How to Successfully Navigate Solo Woman Travel Around the World

When I told my family I was going to take a solo woman travel trip, their reactions surprised me. They hugged me and told me they were extremely proud of my adventurous spirit.

The reaction I received from everyone else was more along the lines of what I expected.

Everyone was quick to tell me how dangerous the world was. That traveling alone as a female was insane. That I should make other arrangements and find someone to go with me.

The truth is that the world is just as beautiful, fun, and safe when traveling alone as a solo woman traveler. Just like with any trip, if you do your research, listen to your instincts, and make smart choices—there is nothing to fear.

I often hear from other solo woman travelers that once they took their first trip alone, it was hard to go back to group travel.

Something that has always been so alluring to me about travel is the idea of being free:

  • Free from people who know you.
  • Free from expectations.
  • Free to meet new friends.
  • Free to come and go as you please.

This is especially true with solo woman travel.

Listening To Your Gut Instincts

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In my experience, the most valuable advice has always come from my gut. Whenever I am meeting new people or exploring a new place, my instincts tend to guide me in the right direction. If I have a bad feeling about someone or something, I don’t even risk it.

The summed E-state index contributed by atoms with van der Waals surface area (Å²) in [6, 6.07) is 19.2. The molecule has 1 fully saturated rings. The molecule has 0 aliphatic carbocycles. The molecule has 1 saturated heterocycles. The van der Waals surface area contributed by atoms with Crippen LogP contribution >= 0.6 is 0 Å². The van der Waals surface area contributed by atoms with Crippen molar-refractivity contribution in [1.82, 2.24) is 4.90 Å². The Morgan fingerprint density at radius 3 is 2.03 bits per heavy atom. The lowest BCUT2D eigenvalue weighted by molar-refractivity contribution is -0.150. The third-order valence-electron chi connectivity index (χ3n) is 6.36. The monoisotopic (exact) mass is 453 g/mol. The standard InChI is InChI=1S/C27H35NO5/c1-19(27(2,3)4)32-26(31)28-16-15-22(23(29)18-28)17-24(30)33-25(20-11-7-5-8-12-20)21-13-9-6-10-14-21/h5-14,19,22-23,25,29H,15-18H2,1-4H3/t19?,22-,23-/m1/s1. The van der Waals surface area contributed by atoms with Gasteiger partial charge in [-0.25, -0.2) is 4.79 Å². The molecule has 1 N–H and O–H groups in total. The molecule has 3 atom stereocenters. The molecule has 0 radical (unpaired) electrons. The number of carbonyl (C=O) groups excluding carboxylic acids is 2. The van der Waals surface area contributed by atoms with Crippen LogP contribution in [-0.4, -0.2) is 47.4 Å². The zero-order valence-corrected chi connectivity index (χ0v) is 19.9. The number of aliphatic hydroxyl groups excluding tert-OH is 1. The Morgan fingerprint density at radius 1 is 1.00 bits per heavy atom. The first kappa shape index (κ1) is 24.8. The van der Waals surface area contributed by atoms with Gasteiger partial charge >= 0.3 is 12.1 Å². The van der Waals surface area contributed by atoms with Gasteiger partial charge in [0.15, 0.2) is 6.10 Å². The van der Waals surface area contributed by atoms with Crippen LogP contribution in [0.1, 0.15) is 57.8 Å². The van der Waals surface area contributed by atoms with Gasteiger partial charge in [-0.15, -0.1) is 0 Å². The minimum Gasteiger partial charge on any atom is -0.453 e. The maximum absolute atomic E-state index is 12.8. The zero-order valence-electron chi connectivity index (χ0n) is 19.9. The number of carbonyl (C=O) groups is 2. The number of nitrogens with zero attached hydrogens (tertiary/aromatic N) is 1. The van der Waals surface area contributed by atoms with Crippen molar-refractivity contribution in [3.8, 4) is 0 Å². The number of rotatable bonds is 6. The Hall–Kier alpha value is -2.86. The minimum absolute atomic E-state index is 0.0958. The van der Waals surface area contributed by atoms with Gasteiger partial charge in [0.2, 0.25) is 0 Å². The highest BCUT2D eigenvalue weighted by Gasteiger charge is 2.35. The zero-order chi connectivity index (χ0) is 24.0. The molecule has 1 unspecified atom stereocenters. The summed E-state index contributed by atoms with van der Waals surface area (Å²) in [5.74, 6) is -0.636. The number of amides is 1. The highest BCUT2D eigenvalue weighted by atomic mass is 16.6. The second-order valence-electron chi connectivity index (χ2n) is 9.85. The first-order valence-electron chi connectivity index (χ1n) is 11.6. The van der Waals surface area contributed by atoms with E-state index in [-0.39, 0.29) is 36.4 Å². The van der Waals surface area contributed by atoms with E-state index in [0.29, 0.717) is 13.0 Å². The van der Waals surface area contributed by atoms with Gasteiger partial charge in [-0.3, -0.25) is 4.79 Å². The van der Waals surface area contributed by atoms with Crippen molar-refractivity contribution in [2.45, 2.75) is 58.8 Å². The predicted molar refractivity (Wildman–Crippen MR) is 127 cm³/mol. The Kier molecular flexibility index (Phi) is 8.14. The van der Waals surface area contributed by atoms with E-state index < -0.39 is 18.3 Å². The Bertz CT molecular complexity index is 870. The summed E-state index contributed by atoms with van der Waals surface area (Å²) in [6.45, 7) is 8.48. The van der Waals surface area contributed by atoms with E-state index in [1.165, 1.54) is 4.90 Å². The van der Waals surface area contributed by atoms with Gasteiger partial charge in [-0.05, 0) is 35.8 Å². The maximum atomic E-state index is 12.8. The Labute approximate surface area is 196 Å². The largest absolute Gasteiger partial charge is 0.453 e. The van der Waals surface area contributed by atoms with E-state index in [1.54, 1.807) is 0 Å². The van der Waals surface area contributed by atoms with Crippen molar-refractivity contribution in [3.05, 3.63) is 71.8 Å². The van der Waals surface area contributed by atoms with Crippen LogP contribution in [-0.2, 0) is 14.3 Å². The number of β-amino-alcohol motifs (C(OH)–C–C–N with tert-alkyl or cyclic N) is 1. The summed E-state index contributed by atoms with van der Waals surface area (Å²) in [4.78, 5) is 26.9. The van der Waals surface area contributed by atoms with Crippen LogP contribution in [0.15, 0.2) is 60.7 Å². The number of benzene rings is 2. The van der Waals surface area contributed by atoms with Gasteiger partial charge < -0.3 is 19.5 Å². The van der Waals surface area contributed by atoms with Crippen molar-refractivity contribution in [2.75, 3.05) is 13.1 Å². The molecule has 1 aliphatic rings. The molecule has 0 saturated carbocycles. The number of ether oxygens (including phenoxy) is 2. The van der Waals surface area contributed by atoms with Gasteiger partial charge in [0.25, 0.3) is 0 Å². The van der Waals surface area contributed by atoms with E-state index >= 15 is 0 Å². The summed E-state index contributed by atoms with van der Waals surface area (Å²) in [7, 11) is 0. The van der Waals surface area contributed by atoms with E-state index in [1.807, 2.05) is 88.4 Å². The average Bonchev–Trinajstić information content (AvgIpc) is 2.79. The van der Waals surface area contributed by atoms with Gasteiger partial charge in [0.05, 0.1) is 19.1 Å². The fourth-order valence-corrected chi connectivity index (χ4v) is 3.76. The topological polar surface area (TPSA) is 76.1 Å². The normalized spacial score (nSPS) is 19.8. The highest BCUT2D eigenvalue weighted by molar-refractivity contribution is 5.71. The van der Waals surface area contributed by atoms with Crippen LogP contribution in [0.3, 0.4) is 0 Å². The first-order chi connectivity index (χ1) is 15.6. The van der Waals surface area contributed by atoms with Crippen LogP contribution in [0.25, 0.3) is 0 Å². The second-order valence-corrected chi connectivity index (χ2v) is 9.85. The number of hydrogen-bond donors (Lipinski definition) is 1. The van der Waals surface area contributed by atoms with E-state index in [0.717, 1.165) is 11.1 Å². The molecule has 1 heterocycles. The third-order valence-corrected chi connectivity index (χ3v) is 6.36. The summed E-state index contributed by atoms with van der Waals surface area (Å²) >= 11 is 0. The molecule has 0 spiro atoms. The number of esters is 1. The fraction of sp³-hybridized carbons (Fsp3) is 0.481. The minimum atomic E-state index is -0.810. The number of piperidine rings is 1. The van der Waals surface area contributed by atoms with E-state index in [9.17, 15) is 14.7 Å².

When traveling solo, be aware of your surroundings.

Are you in a place that is safe during the day but maybe not at night? These are the kinds of questions you want to be able to answer right away. As a solo travel woman, I try to always check into hostels. Where you stay is a great (and usually safer) way to meet other solo travelers.

Recommendations and Camaraderie at Hostels

Chatting with the people who run your place of lodging is also a great way to get insider information about the area you’re visiting. In my experiences, the workers are usually travelers just like myself. I ask about the neighborhood, restaurants, activities, and recommended safety precautions.

Traveling solo means you get to choose when you want to be around other people or spend some one-on-one time with yourself. Take advantage of this luxury and enjoy the freedom of coming and going as you please.

When making new friends, you’ll also want to pay close attention to your gut instincts. Just because someone else is a traveler, doesn’t mean they have no ill intentions. As sad as it is to say, being a solo travel woman can put a target on your back.

The way I travel with friends is different from when I am alone.

I try to be more reserved and cautious as a solo female traveler. Saying yes to jumping in cars and driving to secret beach parties is something I would do with a group, but not alone. Following locals to a hidden diving hole is another perfect example of something I have done with friends but wouldn’t do alone.

It is good to know the difference and act accordingly.

Be Flexible: The Less Plans The Better

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While we all have certain plans we’d like to make or things we’d like to see when traveling, you never know what amazing things may happen if you let yourself go along for the ride.

Depending on the type of traveler you are, this may be a given—or a real challenge. Either way, I can’t stress enough how rewarding travel can be when you’re least expecting it. Some of the coolest places I have visited were from unplanned moments.